Animal welfare at the fair: Water consumption

Learn ways to keep animals drinking and hydrated during the fair.

Rabbit drinking water in a pen.
Access to clean, cool, fresh water delivered in a species-appropriate way is vital for animals to maintain good welfare during the fair. Photo by Linn County Fair, CC BY-ND 2.0.

Maintaining good animal welfare and animal care is paramount in the 4-H animal science experience. Youth, volunteers and parents spend months preparing animals to show at fair or exposition, a unique experience for both 4-H members and the animals. In order to maintain excellent animal welfare during a fair or exposition, there are a few special considerations to keep in mind. This series from Michigan State University Extension will talk through several of these considerations. Thermoregulation and the thermoneutral zone and heat stress were the first two in the series. This article addresses animal’s water consumption during the fair.

In learning about thermoregulation, the thermoneutral zone and heat stress, it became apparent water is very important to both mitigate and treat heat stress. Water is the most important nutrient for livestock as it is vital for almost all body systems to function properly. Water can be obtained through both direct consumption as well as the moisture content of food. Water needs change for each individual animal based on many different things, some of which include ambient temperature, stage of production, age and size.

Taking animals to fair present a few challenges to think about and prepare for ahead of time. Consider these questions:

  • Will the animal have free access to water 24 hours a day?
  • Is water delivered in the same method (e.g., trough, nipple water, bottle, etc.) during the fair as it is at home?
  • Does the water at the fairgrounds taste the same as the water at home?

Ideally, animals should have access to fresh, cool, clean water all the time, but that might not be possible during the fair. Depending on the animal, pen size, location, barn set up, equipment available and other factors, there may be restrictions on water access. If this is the case, it is imperative to make sure animals have frequent and regular visits to a water station. Youth, volunteers and parents should also know and watch for signs of dehydration. Common signs include:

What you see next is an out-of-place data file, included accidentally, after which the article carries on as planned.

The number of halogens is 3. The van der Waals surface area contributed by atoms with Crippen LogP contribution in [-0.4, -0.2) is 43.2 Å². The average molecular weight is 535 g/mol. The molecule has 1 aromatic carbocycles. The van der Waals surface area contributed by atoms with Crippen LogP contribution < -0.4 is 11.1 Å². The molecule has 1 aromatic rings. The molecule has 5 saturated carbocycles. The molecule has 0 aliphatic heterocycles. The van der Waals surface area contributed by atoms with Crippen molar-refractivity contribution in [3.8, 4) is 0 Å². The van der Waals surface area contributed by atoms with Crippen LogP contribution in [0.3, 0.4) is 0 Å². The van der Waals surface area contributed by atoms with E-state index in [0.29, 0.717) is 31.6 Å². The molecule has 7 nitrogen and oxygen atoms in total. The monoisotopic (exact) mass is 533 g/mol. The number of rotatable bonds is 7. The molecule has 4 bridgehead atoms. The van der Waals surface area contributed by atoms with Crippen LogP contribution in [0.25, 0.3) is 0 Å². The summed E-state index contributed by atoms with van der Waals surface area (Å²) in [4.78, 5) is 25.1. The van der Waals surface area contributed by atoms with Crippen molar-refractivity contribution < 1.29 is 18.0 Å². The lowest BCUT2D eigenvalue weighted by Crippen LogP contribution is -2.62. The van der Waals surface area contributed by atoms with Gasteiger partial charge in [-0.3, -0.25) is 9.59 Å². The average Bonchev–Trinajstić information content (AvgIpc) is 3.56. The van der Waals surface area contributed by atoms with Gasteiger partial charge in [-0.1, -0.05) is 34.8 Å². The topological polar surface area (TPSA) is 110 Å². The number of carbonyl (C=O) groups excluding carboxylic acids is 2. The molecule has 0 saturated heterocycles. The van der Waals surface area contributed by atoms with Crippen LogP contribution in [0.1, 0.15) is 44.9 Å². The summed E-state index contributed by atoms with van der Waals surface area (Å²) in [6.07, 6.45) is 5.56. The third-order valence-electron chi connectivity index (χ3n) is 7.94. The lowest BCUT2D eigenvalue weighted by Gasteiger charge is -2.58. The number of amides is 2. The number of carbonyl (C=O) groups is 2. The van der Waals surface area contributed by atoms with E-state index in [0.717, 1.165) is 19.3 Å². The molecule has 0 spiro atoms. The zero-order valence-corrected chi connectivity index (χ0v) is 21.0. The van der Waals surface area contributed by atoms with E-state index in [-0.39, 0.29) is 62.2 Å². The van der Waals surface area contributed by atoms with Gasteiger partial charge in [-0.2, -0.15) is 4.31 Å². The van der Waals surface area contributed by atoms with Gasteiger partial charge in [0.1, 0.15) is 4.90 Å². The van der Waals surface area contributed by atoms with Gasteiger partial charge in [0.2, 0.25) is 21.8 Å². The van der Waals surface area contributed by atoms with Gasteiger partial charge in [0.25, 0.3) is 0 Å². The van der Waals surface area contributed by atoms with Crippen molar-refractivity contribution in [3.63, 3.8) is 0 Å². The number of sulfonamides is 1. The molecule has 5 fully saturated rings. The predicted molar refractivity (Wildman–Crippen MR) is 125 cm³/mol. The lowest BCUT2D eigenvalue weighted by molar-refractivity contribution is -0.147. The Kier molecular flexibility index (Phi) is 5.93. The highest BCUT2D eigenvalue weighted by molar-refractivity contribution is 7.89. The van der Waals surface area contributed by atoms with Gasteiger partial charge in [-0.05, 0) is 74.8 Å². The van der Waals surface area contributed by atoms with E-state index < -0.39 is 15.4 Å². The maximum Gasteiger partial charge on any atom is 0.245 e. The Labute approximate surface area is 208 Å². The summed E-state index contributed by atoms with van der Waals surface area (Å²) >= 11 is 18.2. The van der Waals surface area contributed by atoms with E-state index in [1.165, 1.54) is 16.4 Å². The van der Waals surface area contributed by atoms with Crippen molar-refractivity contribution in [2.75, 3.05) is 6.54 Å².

• Lethargy
  • Skin tightening/loss of elasticity
  • Weight loss
  • Dry mucus membranes
  • Dry eyes
  • Hard, dry manure

It’s difficult to say precisely how much water an animal needs to remain hydrated as there are so many factors that impact it. These charts from North Dakota State University and Penn State Extension provide guidance for several different species in different stages of production or size and with different ambient temperatures.

Water delivery is another important part to consider at fair. Livestock, much like humans, need time to learn and adjust to change. Not only can it be stressful to be in a new environment, but there may be new things to learn, such as how to drink out of a different vessel. Environmental stress alone may hinder hydration for a short time. Combine that with having to relearn how to drink complicates things further.

If there will be different water delivery methods at fair versus at home, start working with the animal at home to become familiar with a different way to drink as best you can. This should be done over several weeks, not just a day or two before move-in. The animal will need time to acclimate and understand a new part of either environment. Taking the time to work with you animal around this will help to reduce one stressor around fair.

How water tastes at home versus the fairgrounds is something else to keep in mind. If humans can taste a difference, animals surely can too. The different in taste might not change how much water the animal consumes, or it could reduce consumption because it just doesn’t taste right. This is something else to prepare for a few weeks ahead of fair. In some instances, it may be possible to bring water from home so there is no change in flavor, but that’s not viable for every animal, every 4-Her or every fair. One method to mask different water flavor is to add a small amount of an electrolyte sports drink to the water. Start this at home so the animal is familiar with the flavor of the water/electrolyte sports drink mix and continue it throughout the fair.

Water delivery and availability is of the utmost importance for animal to maintain good welfare during the fair, but there are also things to keep in mind around food and food consumption. The next article in the series will talk about feeding animals during the fair.

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